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IR Coding: 100% Bundled, Component Coded or Hybrid-Bundled

In 1992, CPT coding options for interventional radiology (IR) procedures underwent a seismic shift in “how” to code. Gone was the old method of complete procedure codes (a one-size-fits-all code); the new method added separate options to describe “what was done” and “where or how you did it.”

This method of separate components, using radiological supervision and interpretation (i.e., S&I or RS&I) codes as well as surgical or procedural codes, allowed providers to submit precise detail regarding what was done and where it was anatomically performed. While somewhat confusing to learn, this system recorded the highest level of detail (sometimes referred to as “granularity”) regarding the different types of diagnostic procedures, catheter placements, and transcatheter therapy services. Sometimes there were 2 codes, sometimes there were 7 codes, sometimes there were 20+ codes! Rarely was there only a single code.

While this system was excellent at providing detail, there were different opinions (mostly from payers) whether it was an equitable way to be “paid.” Lots of codes typically equaled lots of charges. As evident, a false step or misunderstanding in how to assign these component codes could result in gross overpayments. The same situation would be possible regarding a misunderstanding of the system and under coding, but as that resulted in underpayment it was never really a big concern on the payer side.

Fast forward to 2018, and where are we now? There remain component coded options, but there are also two other methods that might be used to compliantly and completely code for these types of services:

  1. 100% bundled codes, which is really where we were prior to the 1992 CPT code changes
  2. Hybrid-bundled codes, which is becoming more of the norm when new codes are added and is where some parts are bundled and some parts are component coded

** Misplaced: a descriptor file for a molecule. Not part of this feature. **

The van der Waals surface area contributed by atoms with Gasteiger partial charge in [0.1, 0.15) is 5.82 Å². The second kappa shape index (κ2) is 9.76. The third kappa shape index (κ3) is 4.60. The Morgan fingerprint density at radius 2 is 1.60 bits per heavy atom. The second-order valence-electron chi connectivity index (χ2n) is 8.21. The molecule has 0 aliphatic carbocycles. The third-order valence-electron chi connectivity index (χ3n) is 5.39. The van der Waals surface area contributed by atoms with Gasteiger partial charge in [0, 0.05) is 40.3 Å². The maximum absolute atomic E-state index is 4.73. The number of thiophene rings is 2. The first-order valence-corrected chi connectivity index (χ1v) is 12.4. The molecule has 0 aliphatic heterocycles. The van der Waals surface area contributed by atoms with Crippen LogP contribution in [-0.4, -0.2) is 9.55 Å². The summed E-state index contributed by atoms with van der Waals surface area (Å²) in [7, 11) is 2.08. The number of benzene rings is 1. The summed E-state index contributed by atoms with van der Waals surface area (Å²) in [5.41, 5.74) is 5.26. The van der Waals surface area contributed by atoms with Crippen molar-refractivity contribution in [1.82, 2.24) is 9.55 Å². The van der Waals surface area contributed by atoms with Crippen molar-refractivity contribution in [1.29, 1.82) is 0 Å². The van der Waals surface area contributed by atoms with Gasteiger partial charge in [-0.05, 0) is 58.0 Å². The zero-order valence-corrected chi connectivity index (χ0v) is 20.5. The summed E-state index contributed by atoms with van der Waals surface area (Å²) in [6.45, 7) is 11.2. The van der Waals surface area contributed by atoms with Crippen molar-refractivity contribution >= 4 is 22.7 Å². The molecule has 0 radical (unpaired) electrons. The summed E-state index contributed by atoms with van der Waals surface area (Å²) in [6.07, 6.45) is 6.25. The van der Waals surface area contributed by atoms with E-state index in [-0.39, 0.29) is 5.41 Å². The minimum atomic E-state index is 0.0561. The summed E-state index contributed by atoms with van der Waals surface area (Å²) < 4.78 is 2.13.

Are you affected? Really, it depends on what your hospital provides and what your physicians perform. As both vascular (i.e., arterial, venous, pulmonary, portal, etc.) and non-vascular (i.e., GU, biliary, GI, etc.) procedures comprise IR services, my guess is that you are impacted.

When considering how this impacts your organization, the questions are numerous: What do you need to look out for? What has changed in the last several years? What changed this year? Are you ready? Do your coders and techs know about these changes and what happened? Are they aware of the nuances of the new codes? There are lots of potential pitfalls out there. What seems right might be, but you may be way off base as well. Really, how do you know for sure?

In my 25+ years of experience in this space, I have found that education and training in this area is one of the key ways to ensure your people are doing the right thing and your organization is capturing what it is legally entitled to. Let me know what your struggles are. My guess is that we’ve come across them before and are able to help. Donna Richmond, Cathy Huyghe, and myself collectively have nearly 100 years of experience in this area and can address both hospital and physician billing and coding issues. We’d love to help you!

Jeff Majchrzak, BA, CIRCC, RCC
Vice President, Radiology and Cardiology Consulting Services.